Clint Nageotte: Whatever it Takes

TACOMA, Wash. – Two seasons ago, the top pitching prospect in the Seattle Mariners organization was a right-hander from Parma, Ohio. The 6-foot-3, 215-pounder led his league in strikeouts for three consecutive seasons and was getting close to the show as the 2004 season began.

If the stars all lined up, the hard-throwing former All-State Basketball player was going to jump into the majors at the age of 23 and use his plus breaking ball as a tool for success at the highest level the game has to offer.

But for Clint Nageotte, the stars didn't line up – at least not properly. After a sub par first half of the year in Triple-A Tacoma, Nageotte got his chance at the big leagues anyways, as the club believed he was still the most qualified to produce in the show. Unfortunately, Nageotte wasn't 100 percent physically and his stuff wasn't performing like he was used to.

"I was trying too hard," said Nageotte. "My stuff wasn't there but all I could do is put more effort into it."

The effort was much appreciated and did not go unnoticed by the organization, but Nageotte was shut down in August due to a sore lower back – and after a 1-6 record and a 7.36 ERA in 12 games with the Mariners. In other words, a far cry from the arm that won Ohio's Baseball Player of the Year in 1999 and compiled a 3.60 ERA and 680 strikeouts in just over 600 innings prior to being called up.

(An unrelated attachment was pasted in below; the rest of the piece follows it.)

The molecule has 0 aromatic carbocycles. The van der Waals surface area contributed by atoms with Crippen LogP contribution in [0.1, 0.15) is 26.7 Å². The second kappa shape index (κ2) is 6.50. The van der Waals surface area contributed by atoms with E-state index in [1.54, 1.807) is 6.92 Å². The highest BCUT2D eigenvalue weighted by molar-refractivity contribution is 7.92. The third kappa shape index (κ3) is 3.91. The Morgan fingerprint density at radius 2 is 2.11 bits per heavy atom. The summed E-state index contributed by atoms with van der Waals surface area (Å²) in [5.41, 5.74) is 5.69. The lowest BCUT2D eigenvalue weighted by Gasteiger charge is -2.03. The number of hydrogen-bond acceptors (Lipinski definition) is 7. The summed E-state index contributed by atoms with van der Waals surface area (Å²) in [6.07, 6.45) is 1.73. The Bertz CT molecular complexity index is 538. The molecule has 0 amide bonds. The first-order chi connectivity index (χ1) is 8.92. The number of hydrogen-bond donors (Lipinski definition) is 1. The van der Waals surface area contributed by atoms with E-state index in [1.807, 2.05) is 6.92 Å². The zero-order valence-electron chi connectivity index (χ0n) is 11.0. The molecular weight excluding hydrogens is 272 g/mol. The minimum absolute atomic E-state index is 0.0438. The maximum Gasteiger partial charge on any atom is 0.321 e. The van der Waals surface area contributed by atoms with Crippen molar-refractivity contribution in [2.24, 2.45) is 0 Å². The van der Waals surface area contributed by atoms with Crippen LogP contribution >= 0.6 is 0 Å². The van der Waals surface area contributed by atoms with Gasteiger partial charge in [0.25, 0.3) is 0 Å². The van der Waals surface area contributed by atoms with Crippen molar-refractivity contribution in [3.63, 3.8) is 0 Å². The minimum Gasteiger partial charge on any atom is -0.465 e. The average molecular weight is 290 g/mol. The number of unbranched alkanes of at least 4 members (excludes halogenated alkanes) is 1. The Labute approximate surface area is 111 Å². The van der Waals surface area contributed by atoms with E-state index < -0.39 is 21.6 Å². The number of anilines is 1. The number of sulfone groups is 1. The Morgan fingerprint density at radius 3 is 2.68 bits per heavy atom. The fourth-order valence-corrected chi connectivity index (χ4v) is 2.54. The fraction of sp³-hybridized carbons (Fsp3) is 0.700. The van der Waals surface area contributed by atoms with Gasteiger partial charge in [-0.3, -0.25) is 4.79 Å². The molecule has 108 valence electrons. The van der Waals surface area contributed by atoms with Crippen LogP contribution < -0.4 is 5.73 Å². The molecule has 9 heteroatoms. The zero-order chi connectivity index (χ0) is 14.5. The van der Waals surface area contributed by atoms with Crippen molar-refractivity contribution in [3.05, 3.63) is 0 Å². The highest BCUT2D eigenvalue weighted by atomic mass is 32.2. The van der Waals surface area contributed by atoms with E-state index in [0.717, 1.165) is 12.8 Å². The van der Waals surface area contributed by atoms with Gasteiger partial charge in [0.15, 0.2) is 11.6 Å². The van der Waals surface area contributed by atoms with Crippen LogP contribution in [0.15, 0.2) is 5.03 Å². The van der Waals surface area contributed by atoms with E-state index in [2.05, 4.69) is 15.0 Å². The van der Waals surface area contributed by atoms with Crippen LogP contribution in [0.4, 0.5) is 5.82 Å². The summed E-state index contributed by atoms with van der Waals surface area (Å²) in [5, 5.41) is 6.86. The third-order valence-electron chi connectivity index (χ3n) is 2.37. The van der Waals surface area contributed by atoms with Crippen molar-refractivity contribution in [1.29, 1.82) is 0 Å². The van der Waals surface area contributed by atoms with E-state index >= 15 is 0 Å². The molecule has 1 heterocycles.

Entering Spring Training this past February, Nageotte felt fine and was vying for a spot on the 25-man roster.

"I came in feeling good but right at the end there I started feeling it in the forearm," Nageotte said. "It wasn't so much as a sharp pain but more of a nagging one. It just wouldn't go away."

So Nageotte missed the first two and half months of the season on rehab on Peoria, working his way back to the game. On June 22, Nageotte returned to the mound for the M's Arizona Rookie club in Peoria and after one stint, flew to Tacoma to begin his journey back to Seattle.

"I was glad to get out of Arizona," said Nageotte. "It was getting pretty hot."

Nageotte came into his assignment with the Rainiers trying to make up for lost time – and looking forward to each day he was on the roster and not stewing in the desert heat.

"Once the (summer league) season started, then I knew how far back I was," said Nageotte. "I had already missed a good two and a half months of a season. Pushing a little harder? Yeah, you could say that."

Nageotte enters his 2005 season in a different role – as a releiver. Nageotte's fastball-slider combo is ripe for relief work and two and three-inning outings, as opposed to trying to go through a lineup three times with just two pitches.

As much as the 24-year-old prefers to start, his approach to his seventh professional season is somewhat different from year's past.

"Spending that time on the disabled list has opened my eyes up a little bit," said Nageotte. "Basically to where I just want to pitch. I just want to pitch in whatever role it's going to be. Whether it be long relief or towards the end of the ballgame, I was just going to prepare myself for something I have never done.

"It's a whole new routine, but I don't mind it. I like it. You're in the game a little bit more when you are starting and you obviously know when you are going to be pitching, but in the bullpen it's a different story."

Nageotte seems to be adjusting well to his new routine, sporting a 0.73 ERA in seven games for Tacoma through July 21. The kid with the best slider in the minors is taking the gig by storm, citing the physical differences more than the mental approach to relieving versus starting games.